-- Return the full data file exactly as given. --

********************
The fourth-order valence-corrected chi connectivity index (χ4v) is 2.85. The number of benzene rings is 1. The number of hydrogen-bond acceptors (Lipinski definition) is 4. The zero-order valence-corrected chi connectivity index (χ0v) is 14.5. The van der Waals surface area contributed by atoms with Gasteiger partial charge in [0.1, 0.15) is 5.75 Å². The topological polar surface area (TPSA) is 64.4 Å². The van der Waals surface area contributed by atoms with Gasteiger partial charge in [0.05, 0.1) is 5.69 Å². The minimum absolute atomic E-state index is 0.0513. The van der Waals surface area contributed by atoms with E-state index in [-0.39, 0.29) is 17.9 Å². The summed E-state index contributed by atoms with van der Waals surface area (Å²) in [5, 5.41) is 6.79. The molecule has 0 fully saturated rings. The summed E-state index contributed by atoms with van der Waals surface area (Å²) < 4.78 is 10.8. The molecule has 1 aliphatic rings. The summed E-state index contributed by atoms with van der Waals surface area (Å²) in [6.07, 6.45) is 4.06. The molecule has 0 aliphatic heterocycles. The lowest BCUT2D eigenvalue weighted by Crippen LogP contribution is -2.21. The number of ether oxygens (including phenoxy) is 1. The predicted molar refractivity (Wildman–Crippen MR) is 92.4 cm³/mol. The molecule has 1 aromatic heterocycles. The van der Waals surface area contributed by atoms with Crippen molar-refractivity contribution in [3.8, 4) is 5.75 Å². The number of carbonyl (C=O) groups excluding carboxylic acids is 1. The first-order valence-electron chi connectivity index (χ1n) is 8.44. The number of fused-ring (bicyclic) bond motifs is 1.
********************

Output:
The fourth-order valence-corrected chi connectivity index (χ4v) is 2.85. The number of benzene rings is 1. The number of hydrogen-bond acceptors (Lipinski definition) is 4. The zero-order valence-corrected chi connectivity index (χ0v) is 14.5. The van der Waals surface area contributed by atoms with Gasteiger partial charge in [0.1, 0.15) is 5.75 Å². The topological polar surface area (TPSA) is 64.4 Å². The van der Waals surface area contributed by atoms with Gasteiger partial charge in [0.05, 0.1) is 5.69 Å². The minimum absolute atomic E-state index is 0.0513. The van der Waals surface area contributed by atoms with E-state index in [-0.39, 0.29) is 17.9 Å². The summed E-state index contributed by atoms with van der Waals surface area (Å²) in [5, 5.41) is 6.79. The molecule has 0 fully saturated rings. The summed E-state index contributed by atoms with van der Waals surface area (Å²) < 4.78 is 10.8. The molecule has 1 aliphatic rings. The summed E-state index contributed by atoms with van der Waals surface area (Å²) in [6.07, 6.45) is 4.06. The molecule has 0 aliphatic heterocycles. The lowest BCUT2D eigenvalue weighted by Crippen LogP contribution is -2.21. The number of ether oxygens (including phenoxy) is 1. The predicted molar refractivity (Wildman–Crippen MR) is 92.4 cm³/mol. The molecule has 1 aromatic heterocycles. The van der Waals surface area contributed by atoms with Crippen molar-refractivity contribution in [3.8, 4) is 5.75 Å². The number of carbonyl (C=O) groups excluding carboxylic acids is 1. The first-order valence-electron chi connectivity index (χ1n) is 8.44. The number of fused-ring (bicyclic) bond motifs is 1.